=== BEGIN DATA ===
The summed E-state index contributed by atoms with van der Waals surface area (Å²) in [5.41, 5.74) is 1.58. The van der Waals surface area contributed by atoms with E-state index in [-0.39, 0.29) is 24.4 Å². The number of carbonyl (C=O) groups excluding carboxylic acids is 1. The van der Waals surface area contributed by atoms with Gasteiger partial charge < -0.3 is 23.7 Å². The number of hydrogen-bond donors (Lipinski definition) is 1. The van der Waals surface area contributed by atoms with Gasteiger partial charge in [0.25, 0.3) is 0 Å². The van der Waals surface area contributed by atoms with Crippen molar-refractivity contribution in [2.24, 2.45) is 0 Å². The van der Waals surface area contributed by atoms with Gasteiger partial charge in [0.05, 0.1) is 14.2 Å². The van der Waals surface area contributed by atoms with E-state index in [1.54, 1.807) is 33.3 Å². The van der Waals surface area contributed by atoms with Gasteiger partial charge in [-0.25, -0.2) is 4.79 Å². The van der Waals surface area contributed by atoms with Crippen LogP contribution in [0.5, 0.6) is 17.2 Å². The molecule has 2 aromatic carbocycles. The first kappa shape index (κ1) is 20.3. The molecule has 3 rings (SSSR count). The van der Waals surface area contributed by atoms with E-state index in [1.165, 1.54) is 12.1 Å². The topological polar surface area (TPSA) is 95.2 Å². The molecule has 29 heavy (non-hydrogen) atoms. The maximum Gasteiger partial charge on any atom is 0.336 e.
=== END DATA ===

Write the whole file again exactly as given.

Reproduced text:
The summed E-state index contributed by atoms with van der Waals surface area (Å²) in [5.41, 5.74) is 1.58. The van der Waals surface area contributed by atoms with E-state index in [-0.39, 0.29) is 24.4 Å². The number of carbonyl (C=O) groups excluding carboxylic acids is 1. The van der Waals surface area contributed by atoms with Gasteiger partial charge < -0.3 is 23.7 Å². The number of hydrogen-bond donors (Lipinski definition) is 1. The van der Waals surface area contributed by atoms with Gasteiger partial charge in [0.25, 0.3) is 0 Å². The van der Waals surface area contributed by atoms with Crippen molar-refractivity contribution in [2.24, 2.45) is 0 Å². The van der Waals surface area contributed by atoms with Gasteiger partial charge in [0.05, 0.1) is 14.2 Å². The van der Waals surface area contributed by atoms with E-state index in [1.54, 1.807) is 33.3 Å². The van der Waals surface area contributed by atoms with Gasteiger partial charge in [-0.25, -0.2) is 4.79 Å². The van der Waals surface area contributed by atoms with Crippen LogP contribution in [0.5, 0.6) is 17.2 Å². The molecule has 2 aromatic carbocycles. The first kappa shape index (κ1) is 20.3. The molecule has 3 rings (SSSR count). The van der Waals surface area contributed by atoms with E-state index in [1.165, 1.54) is 12.1 Å². The topological polar surface area (TPSA) is 95.2 Å². The molecule has 29 heavy (non-hydrogen) atoms. The maximum Gasteiger partial charge on any atom is 0.336 e.